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I'm just getting into signal processing and need to do some DFT/FFT work.

If I take a signal with two freqs of 2Hz and 5Hz: x(t)=sin(2*2pi*t)+sin(5*2pi*t). I sample at 100Hz for 5 sec (so my DFT size is 500).

Because my inputs are real values I get a symmetric DFT, so can discard the 2nd half and convert the DFT values into magnitude by doing sqrt(re^2+c^2).

My bin widths are 100/500 = 0.2Hz, and so I get: enter image description here

With peaks at 2Hz and 5Hz as expected.

My question is: why are the magnitudes different?

On a related note, why are there not two perfect spikes at 2hz and 5Hz, i.ee the graph has non-zero values at 1.5 and 2.5 etc. Is this spectral leakage?

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1 Answer 1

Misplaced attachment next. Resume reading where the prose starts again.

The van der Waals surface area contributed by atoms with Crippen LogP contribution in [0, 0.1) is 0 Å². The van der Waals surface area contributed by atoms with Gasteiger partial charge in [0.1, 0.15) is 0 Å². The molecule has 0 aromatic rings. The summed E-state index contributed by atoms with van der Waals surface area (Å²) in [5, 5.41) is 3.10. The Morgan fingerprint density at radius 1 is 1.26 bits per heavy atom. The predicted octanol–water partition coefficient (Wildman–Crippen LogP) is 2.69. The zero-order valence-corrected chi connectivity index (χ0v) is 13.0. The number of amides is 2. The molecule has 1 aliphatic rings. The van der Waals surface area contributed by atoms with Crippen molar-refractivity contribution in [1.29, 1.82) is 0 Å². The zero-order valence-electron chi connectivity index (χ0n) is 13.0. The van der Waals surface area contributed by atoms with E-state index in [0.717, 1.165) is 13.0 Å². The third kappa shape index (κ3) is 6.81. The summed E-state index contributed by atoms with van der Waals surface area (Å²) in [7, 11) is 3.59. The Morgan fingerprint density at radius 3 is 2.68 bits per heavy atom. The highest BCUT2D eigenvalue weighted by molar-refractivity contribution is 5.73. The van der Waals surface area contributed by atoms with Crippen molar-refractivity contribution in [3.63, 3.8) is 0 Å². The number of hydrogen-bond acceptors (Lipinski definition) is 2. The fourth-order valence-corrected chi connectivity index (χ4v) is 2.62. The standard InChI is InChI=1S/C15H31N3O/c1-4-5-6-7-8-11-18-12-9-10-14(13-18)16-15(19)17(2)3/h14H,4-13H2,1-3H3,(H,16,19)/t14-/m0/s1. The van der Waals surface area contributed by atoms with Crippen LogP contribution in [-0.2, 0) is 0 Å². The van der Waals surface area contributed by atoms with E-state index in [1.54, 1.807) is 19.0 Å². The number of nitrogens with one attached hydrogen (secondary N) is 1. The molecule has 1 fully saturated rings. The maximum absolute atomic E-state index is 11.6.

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I expect your 500 data points are being processed as a 512 point FFT (most FFT libraries do not support arbitrary size inputs and so typically they zero pad to the next highest power of 2). If that is the case then you will be seeing the effects of spectral leakage. Applying a window function prior to the FFT should fix this. Note that you will still see "skirts" on either side of your peaks - this is due to the uncertainty introduced by a finite sampling window.

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Thanks, you're correct the FFT was extending it to 512 points –  Mark Dec 14 '12 at 10:00

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